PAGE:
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First thing I noticed when I flipped the chassis over is that it wasn't level. Not a huge surprise because even bolting the rails together, I had to pull the rails/cross-braces to get the screws to line up. I couple of twists and I got it squared up. Not sure if this is common in this model, or just some bending of the rails in this kit (as it hasn't belonged to me the whole time - so it might have been through some heating/cooling over time). It is pretty easy to twist - perhaps the mount for the gearbox + the radio tray add some rigidity.

Here are all the parts for step 4 ready to go ...

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9 hours ago, Vturbo said:

Charlie’s from toronto,That what you told me.You gonna build it someday

Hi Charlie! Welcome to the forums!

I'm not sure if I really believed myself when I told you I was going to build it (or if I was just trying to talk myself into it). As a NIB collector, opening those first blisters and bags up, and putting the first parts together was pretty daunting. But zero regrets! Really enjoying this kit and feeling a connection to it I've never had with the model sitting in the box on a shelf ... and I do have a spare in the box "just in case" ;)

You should post up some pics of your projects!

 

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Hats off to you for opening and building a nib . I've restored one of these and it was a lengthy but rewarding experience :)

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Attaching the leaf springs and front bumper mount.

Only real surprise in this step was how uncomfortably tight this fit is for the leaf spring eye spacers. Really had to squeeze these into the mounts here. I did consider loosening the screws holding the mount onto the frame here (because as you tighten these onto the frame, it definitely does pull the part closed a bit) - but once I pressed it in, the spacer (inside the leaf eye) wedges into the mount, and the leaf rotates just fine. 

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The other interesting thing here is how complex the front bumped mount is. Some of the holes are just there to give the screws underneath somewhere to go. And both the mounting screws have a thin nut mid-way through the assembly, and then a bigger one at the end. But it does look nice and shiny. Note that right now, it's only that back bolt which actually holds this on, and even when the assembly is complete, the other screw there obviously has some play around that mid-nut poking through - which I think is part of the reason you see a lot of slightly rotated front bumpers on these kits.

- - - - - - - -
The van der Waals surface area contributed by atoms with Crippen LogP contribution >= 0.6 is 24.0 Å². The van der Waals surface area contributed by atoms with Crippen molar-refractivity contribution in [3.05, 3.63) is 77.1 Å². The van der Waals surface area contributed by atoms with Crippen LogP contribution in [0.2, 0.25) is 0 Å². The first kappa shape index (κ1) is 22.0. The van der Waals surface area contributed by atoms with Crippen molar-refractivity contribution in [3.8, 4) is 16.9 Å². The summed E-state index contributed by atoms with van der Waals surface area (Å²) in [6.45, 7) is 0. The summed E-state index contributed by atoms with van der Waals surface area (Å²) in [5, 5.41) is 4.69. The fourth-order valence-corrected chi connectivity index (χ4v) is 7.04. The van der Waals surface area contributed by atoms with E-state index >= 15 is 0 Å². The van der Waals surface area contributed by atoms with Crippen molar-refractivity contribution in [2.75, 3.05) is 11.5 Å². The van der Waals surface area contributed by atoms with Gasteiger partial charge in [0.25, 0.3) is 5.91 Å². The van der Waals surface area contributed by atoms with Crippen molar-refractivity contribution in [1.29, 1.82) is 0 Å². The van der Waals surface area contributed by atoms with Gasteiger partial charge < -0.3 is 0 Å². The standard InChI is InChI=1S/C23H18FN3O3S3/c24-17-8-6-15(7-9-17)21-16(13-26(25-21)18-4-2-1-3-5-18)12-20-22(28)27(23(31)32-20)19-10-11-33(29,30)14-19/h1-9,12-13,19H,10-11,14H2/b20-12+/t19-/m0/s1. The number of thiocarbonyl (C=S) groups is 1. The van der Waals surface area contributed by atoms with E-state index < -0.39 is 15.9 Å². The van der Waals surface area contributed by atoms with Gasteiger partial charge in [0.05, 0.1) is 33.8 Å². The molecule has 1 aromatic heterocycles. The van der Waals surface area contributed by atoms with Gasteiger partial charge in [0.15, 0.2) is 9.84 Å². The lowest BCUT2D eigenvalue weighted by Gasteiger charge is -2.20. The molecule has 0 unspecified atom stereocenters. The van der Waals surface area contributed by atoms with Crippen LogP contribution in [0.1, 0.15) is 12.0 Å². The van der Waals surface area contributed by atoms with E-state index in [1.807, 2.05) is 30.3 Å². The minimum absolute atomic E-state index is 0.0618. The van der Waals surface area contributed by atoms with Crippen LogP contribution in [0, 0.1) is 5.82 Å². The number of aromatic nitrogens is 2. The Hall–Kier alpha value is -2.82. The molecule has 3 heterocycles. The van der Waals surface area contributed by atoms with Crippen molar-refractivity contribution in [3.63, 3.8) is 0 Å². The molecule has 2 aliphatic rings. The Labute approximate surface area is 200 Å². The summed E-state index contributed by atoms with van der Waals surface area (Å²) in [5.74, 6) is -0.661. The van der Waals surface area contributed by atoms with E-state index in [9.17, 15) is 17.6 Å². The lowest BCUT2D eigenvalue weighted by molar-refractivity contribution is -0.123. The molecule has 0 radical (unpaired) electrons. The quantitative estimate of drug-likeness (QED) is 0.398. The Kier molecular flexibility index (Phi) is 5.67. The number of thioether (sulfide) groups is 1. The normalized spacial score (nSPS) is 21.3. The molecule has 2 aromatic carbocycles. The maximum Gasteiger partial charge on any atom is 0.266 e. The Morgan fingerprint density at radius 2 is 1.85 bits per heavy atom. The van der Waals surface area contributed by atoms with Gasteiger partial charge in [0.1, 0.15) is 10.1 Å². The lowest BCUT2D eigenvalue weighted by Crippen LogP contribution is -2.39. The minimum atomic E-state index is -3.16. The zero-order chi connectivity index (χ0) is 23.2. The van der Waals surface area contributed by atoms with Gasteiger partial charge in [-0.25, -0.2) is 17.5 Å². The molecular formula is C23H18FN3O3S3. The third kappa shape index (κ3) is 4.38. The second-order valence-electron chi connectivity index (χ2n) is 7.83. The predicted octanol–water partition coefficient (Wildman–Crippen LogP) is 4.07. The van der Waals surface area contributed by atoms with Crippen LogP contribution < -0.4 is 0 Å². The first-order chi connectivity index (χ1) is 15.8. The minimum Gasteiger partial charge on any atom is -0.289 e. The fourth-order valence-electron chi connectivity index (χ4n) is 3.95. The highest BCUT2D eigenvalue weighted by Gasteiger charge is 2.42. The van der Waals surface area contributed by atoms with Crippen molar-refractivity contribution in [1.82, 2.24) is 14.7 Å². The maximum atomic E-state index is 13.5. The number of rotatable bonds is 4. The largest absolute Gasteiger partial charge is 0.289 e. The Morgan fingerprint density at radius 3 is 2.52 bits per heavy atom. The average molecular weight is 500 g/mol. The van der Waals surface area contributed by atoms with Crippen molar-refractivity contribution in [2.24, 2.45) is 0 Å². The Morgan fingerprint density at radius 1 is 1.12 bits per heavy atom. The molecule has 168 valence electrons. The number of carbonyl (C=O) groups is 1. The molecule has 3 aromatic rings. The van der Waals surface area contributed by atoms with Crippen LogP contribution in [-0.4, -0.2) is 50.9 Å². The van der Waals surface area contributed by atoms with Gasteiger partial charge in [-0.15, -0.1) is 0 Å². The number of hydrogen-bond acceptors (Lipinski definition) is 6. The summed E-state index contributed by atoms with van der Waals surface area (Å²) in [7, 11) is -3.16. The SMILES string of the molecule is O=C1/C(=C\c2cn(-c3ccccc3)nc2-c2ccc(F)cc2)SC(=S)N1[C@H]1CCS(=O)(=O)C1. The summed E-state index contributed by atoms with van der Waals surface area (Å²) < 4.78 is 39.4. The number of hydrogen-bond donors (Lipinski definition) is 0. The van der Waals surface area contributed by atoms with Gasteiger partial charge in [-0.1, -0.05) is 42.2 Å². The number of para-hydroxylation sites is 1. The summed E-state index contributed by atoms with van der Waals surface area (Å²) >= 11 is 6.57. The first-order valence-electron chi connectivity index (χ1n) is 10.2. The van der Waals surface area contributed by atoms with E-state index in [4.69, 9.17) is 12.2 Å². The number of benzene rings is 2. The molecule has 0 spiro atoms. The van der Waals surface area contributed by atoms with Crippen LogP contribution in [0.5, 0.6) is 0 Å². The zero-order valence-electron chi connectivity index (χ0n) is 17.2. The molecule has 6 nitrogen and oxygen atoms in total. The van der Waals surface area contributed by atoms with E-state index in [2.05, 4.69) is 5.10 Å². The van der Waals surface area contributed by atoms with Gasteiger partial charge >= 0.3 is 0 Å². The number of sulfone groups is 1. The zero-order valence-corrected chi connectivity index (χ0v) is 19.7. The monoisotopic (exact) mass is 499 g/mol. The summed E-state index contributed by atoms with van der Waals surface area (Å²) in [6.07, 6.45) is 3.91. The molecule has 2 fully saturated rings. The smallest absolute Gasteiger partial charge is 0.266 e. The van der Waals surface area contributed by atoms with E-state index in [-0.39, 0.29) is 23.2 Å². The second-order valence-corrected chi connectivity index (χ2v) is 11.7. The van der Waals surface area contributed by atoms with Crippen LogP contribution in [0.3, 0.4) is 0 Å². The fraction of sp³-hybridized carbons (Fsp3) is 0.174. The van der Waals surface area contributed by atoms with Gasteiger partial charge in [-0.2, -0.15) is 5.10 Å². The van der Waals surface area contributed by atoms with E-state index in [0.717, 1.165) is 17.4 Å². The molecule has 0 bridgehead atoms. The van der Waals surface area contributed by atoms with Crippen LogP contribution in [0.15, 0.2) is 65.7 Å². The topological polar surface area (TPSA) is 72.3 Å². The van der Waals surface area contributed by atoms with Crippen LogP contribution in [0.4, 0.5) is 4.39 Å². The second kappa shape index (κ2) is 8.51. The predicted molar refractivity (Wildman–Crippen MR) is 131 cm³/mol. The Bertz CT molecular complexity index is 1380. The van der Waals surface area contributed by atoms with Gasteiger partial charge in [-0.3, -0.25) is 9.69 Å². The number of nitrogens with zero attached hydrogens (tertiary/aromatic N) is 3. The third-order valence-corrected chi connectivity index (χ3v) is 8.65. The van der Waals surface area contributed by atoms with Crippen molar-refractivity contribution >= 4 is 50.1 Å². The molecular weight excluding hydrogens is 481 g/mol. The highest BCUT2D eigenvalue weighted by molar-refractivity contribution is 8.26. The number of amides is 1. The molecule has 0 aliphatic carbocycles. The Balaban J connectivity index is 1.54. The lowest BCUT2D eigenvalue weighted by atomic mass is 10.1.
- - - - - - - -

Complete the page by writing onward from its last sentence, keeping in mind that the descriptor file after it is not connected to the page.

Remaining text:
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Here's the end of the step with everything on. These leaf springs are H-A-R-D. Really hard. As in, they might have well just bolted the axles straight to the frame. I've heard that some of this might be to do with the weight of the original 6 volt battery packs you're meant to use (and perhaps with that much weight, the leaf springs actually work a bit). But with modern batteries, these really don't do much at all. A lot of runners I've seen swap these out with other softer leaf springs (e.g. off the Juggernaut or Hi-lift) - but some of these require drilling new holes and I haven't seen any which preserve the nice low ride height of the Hilux which is a big part of its look (and raising the ride height makes the wheels look even smaller). My current runner is already kitted out with a bruiser axle swap (softer ride, more ground clearance, bigger wheels - looks pretty awesome) - but this one will be stock as I want the full 1981 experience.

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Here's another example of the crazy engineering that disappeared in the 2nd generation of 3-speeds - these rubber + metal spacers are the "floating" rear mount for the transmission if I remember correctly. Perhaps this helps offset the insanity of the hard leaf spring "suspension" ;)

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Close up on the front. Note the shock mounts here aren't used in the stock kit! You need to buy the optional and separate shock upgrade kit to use these (or the semi-lay-down rear shock mounts under the cross members). The optional shocks are the same parts used for Sand Scorcher, et at (small front, larger rear) - but the Hilux sticker sheet does include a cool sticker to make them special to this kit. My other runner has these - but I haven't tracked down a vintage NIB set for this build yet (tamiya part 50118), so if you have one you could part with, please shoot me a PM as I'd love to have some period shocks on this at some point!

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Next is the front axle: